Young Black Catholics confront nature, racism and the church’s way forward

By Brian Roewe
January 17, 2022

Growing up in rural South Carolina, Byron Wratee was always in nature.

His family went on camping trips, and they still do. But a lot of their time outdoors has revolved around food. As “good country folk,” how Wratee described his community in Williamsburg County, they spent much time hunting and fishing. They also grew fruits and vegetables in their garden, including squash, collard greens and watermelon — what Wratee proudly called an indigenous African fruit.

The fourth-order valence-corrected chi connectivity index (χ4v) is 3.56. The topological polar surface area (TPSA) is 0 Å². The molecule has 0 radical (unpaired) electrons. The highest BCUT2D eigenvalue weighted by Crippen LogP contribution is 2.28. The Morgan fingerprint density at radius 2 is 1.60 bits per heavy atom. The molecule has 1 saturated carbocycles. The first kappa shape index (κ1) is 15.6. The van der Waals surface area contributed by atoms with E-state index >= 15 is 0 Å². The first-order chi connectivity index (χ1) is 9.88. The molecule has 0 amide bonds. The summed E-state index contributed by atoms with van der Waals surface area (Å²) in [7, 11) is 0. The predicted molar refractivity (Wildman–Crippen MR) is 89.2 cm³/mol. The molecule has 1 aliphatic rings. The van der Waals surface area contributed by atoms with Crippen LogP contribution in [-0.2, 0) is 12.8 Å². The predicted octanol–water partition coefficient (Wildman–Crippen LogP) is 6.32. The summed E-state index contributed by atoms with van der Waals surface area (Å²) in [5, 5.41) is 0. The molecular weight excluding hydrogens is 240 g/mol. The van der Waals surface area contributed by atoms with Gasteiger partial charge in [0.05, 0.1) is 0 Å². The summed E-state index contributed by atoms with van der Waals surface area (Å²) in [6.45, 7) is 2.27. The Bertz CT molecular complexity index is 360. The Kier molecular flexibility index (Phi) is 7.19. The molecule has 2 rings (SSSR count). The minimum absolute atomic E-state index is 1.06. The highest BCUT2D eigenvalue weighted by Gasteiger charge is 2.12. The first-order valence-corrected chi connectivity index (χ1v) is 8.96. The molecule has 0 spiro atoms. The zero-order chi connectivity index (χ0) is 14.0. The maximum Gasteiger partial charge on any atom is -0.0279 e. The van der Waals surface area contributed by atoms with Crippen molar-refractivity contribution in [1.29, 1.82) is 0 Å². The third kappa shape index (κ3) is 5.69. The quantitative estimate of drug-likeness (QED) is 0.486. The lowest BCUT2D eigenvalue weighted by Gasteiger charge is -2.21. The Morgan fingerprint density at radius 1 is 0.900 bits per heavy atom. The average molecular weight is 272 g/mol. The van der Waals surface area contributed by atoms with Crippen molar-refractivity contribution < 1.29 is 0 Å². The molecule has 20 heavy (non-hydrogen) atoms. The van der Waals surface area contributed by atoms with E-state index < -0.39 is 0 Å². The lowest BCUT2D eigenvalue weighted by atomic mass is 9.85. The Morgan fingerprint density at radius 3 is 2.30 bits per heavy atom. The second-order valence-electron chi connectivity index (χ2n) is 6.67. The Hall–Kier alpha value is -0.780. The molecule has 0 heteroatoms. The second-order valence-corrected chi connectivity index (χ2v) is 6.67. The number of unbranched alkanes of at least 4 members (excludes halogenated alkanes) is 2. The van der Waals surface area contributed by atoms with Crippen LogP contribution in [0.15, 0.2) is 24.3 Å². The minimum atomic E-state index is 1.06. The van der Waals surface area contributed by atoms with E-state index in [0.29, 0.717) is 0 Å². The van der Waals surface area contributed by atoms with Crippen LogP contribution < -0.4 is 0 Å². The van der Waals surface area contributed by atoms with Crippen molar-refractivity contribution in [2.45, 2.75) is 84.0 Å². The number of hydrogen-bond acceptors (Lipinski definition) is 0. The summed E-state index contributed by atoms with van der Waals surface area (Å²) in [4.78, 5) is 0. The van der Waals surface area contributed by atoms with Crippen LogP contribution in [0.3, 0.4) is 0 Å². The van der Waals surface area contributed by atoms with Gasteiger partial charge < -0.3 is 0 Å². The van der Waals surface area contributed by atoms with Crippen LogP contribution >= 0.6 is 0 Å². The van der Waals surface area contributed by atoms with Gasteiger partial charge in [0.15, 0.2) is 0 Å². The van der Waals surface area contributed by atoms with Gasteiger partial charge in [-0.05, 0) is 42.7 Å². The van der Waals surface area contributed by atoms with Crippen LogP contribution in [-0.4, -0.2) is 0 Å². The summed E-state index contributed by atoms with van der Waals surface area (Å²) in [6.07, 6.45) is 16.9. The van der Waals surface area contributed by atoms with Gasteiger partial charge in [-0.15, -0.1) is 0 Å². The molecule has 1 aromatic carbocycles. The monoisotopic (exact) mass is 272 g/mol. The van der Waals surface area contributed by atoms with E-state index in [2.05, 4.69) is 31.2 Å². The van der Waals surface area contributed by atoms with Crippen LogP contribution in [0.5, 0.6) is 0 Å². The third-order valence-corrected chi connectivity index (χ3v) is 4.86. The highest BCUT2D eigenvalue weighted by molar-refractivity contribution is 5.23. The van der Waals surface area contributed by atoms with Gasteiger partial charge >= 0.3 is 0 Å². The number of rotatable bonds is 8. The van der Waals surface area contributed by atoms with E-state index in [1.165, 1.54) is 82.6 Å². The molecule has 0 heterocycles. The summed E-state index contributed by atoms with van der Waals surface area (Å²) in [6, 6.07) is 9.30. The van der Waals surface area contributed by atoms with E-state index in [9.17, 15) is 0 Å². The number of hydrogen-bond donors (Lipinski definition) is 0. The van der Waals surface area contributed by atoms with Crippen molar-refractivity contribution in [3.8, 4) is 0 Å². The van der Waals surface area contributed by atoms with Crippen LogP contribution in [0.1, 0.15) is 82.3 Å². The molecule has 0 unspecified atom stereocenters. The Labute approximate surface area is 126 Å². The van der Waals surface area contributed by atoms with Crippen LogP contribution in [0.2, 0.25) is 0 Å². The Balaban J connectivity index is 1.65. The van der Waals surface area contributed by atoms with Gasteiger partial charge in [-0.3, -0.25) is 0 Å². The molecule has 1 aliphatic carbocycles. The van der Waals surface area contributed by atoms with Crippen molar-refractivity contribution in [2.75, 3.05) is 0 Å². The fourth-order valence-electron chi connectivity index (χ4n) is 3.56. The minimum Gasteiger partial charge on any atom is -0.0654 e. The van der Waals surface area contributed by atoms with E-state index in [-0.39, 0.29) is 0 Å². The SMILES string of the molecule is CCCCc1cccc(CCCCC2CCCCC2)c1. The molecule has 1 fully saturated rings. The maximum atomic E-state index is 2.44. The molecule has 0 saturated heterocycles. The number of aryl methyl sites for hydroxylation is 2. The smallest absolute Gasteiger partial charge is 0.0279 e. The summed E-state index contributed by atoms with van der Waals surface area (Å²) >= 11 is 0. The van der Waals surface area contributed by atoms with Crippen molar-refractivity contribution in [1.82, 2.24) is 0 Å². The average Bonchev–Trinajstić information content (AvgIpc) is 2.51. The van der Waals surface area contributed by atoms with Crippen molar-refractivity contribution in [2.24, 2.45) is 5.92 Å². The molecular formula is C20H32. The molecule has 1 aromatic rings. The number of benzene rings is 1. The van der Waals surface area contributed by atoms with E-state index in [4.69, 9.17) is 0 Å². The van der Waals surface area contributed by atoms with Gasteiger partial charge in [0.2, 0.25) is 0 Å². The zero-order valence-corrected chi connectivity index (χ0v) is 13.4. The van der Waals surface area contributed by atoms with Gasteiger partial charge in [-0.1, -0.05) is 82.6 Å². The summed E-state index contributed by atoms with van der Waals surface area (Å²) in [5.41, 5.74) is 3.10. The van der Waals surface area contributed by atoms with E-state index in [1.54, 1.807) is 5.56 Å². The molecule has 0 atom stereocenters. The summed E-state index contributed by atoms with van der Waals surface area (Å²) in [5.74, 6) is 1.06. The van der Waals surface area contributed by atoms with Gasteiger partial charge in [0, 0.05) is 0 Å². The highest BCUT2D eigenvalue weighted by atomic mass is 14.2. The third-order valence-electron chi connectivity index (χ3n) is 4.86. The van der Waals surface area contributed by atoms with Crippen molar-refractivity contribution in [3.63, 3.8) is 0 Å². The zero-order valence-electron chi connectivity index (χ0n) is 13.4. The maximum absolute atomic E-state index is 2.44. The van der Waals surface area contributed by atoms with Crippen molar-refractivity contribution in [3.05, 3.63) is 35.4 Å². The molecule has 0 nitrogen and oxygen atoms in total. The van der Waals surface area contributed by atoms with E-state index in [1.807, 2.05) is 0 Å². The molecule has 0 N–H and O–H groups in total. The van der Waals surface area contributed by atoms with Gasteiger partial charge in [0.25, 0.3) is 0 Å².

“I'm really very proud to be Black. And what it means for me, to be Black, is to just have a really close connection to the land, to grow your own food, to be in connection with nature,” he said.

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